That last part is a real pain in the butt.  As children and young adults, we were stuck playing the game of, “Yes, teacher/parent/employer, you are older and therefore much wiser than I am.  Sure, I’ll teach you how to open your word processor…again.”  Being the lowest person on the social totem pole because of your age, and having the best insights about how to actually get stuff done in this strange new world is a really fast path toward unemployment, unless you learn to (A) forget that you know what you’re doing, and become satisfied with doing everything the stupid way–at least until your so-called superiors retire, die, or stop telling you how to do things–or (B) try to be your own boss…just like every other unemployed person.  So, “changing the world”, apparently, must first start from a position of not doing anything to change the world, or being jobless.

About that.  Changing the world, I mean.  Sitting on the fence between the world of mostly-unwilling ignorance and the world of willful ignorance means that pretty much every modern “social change” movement not created and run by Millennials looks a lot like a pipe dream created by those who grew up with a search engine good enough to avoid ever having to look at anything they don’t want to.  While the older generation could, in most cases, rightfully claim to be doing the best they knew how, based on the information they were given, the generation after us sounds a little tinny when they say that “something is a basic human right” because they read it on  How do these people who started life with the best access to information that the world has ever seen still not realize that the kinds of supposedly radical changes they’re totally bent on bringing about have either failed or caused total economic, social, political, and governmental meltdowns every time they succeeded?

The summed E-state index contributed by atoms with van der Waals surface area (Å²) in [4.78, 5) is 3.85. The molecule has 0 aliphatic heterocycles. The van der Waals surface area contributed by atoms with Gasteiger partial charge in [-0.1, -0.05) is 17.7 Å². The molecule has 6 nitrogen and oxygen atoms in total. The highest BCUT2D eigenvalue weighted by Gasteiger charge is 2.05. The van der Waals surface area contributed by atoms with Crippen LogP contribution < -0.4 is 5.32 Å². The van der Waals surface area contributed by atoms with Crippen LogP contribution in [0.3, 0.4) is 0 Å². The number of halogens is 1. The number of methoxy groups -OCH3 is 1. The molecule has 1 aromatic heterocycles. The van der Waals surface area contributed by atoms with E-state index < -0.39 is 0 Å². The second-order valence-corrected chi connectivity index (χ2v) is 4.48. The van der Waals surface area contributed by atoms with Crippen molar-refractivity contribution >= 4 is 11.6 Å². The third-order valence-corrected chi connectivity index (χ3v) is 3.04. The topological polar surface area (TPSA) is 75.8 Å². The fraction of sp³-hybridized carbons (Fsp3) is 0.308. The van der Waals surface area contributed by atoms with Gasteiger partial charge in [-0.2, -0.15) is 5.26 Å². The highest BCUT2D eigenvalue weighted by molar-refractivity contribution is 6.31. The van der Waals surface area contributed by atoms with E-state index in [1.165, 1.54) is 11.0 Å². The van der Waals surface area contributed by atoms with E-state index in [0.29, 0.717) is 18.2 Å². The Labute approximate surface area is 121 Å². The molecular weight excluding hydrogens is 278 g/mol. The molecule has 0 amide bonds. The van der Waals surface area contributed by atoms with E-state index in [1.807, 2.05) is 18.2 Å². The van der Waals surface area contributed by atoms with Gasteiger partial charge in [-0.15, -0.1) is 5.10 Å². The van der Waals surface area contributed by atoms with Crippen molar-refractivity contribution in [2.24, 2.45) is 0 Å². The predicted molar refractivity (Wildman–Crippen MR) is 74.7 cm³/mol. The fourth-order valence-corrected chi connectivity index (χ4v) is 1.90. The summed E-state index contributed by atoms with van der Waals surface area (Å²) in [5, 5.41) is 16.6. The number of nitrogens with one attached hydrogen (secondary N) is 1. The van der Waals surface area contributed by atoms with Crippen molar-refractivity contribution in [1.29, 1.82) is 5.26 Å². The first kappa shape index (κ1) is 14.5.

Sure, it must be a good idea to let Russia keep pushing west, through Ukraine, in spite of the treaty they signed at the end of the Cold War.  Maybe if we shake our fingers at them hard enough, they’ll march back to their own territory like Germany did in 1939.

The truly galling thing about this, though, isn’t the naivety of post-Millennial 20-somethings, but how the previous generation seems to have decided that if something shows up on the Internet when they type “social justice in Crimea” into Google, it must be absolute truth.  Did they totally forget about voting for education reforms that involved teaching HTML code to high school kids who showed any particular aptitude in computing?  It would take me under an hour to create a not-too-shabby-looking web page saying that cheeseburgers cause cancer because cows are naturally-occurring GMOs.  But I won’t bother to do that, because it’s already been done, and a lot of people already believe that cheeseburgers cause cancer because…”GMOs!!!!”…to a sufficient degree that they’re willing to start a protest in front of Burger King.  They might even bring their very-skinny-but-still-cute-enough-to-post-pictures-on-Pinterest vegan cats with them.

To put all this another way, Millennials who really absorbed and believed what they were taught in school tend not to start “blooming” until they’re in their thirties, if ever.

Wikipedia also notes that some sociologists refer to us as the “Peter Pan Generation”, and as horrible as it might seem to be called that, I can’t help but agree with this assessment.  How does a person learn how life works before the dawn of the Information Age, then learn how to be the fore-runners of that age, then learn how to avoid pissing people off by being too good at it, and then finally learn how to have a career (read: wait for the older generations to die or retire) without taking a long time doing it?  If we’re lucky, we’ll have started our careers by age 35, and not hate ourselves for the dead end careers we picked back before all the careers that were profitable and fun switched with all the careers that didn’t used to be.  Some of us are bloody lucky to land a “career” at a fast food restaurant by virtue of having a bachelor’s degree.  And our parents’ generation is all up in arms because we complain about having $50,000 of student debt and want the minimum wage to be raised.